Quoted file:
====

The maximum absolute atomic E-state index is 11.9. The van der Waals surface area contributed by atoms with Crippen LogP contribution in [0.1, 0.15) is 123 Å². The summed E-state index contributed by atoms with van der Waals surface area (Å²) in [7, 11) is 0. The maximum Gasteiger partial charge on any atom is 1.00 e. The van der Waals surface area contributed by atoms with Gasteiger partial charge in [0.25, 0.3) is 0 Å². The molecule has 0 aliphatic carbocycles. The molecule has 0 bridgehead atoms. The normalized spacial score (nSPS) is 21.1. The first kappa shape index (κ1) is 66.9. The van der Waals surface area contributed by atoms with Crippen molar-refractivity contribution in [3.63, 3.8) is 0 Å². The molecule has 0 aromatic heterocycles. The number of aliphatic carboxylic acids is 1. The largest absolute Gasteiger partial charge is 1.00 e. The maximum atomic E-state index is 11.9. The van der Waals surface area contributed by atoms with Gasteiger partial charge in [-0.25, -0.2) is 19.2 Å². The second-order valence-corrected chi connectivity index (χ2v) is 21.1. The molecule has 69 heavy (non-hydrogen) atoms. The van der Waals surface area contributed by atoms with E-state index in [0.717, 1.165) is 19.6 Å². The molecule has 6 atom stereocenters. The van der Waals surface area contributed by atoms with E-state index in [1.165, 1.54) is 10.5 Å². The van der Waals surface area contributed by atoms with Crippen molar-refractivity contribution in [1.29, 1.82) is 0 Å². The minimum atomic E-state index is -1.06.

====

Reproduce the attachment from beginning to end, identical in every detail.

The maximum absolute atomic E-state index is 11.9. The van der Waals surface area contributed by atoms with Crippen LogP contribution in [0.1, 0.15) is 123 Å². The summed E-state index contributed by atoms with van der Waals surface area (Å²) in [7, 11) is 0. The maximum Gasteiger partial charge on any atom is 1.00 e. The van der Waals surface area contributed by atoms with Gasteiger partial charge in [0.25, 0.3) is 0 Å². The molecule has 0 aliphatic carbocycles. The molecule has 0 bridgehead atoms. The normalized spacial score (nSPS) is 21.1. The first kappa shape index (κ1) is 66.9. The van der Waals surface area contributed by atoms with Crippen molar-refractivity contribution in [3.63, 3.8) is 0 Å². The molecule has 0 aromatic heterocycles. The number of aliphatic carboxylic acids is 1. The largest absolute Gasteiger partial charge is 1.00 e. The maximum atomic E-state index is 11.9. The van der Waals surface area contributed by atoms with Gasteiger partial charge in [-0.25, -0.2) is 19.2 Å². The second-order valence-corrected chi connectivity index (χ2v) is 21.1. The molecule has 69 heavy (non-hydrogen) atoms. The van der Waals surface area contributed by atoms with E-state index in [0.717, 1.165) is 19.6 Å². The molecule has 6 atom stereocenters. The van der Waals surface area contributed by atoms with E-state index in [1.165, 1.54) is 10.5 Å². The van der Waals surface area contributed by atoms with Crippen molar-refractivity contribution in [1.29, 1.82) is 0 Å². The minimum atomic E-state index is -1.06.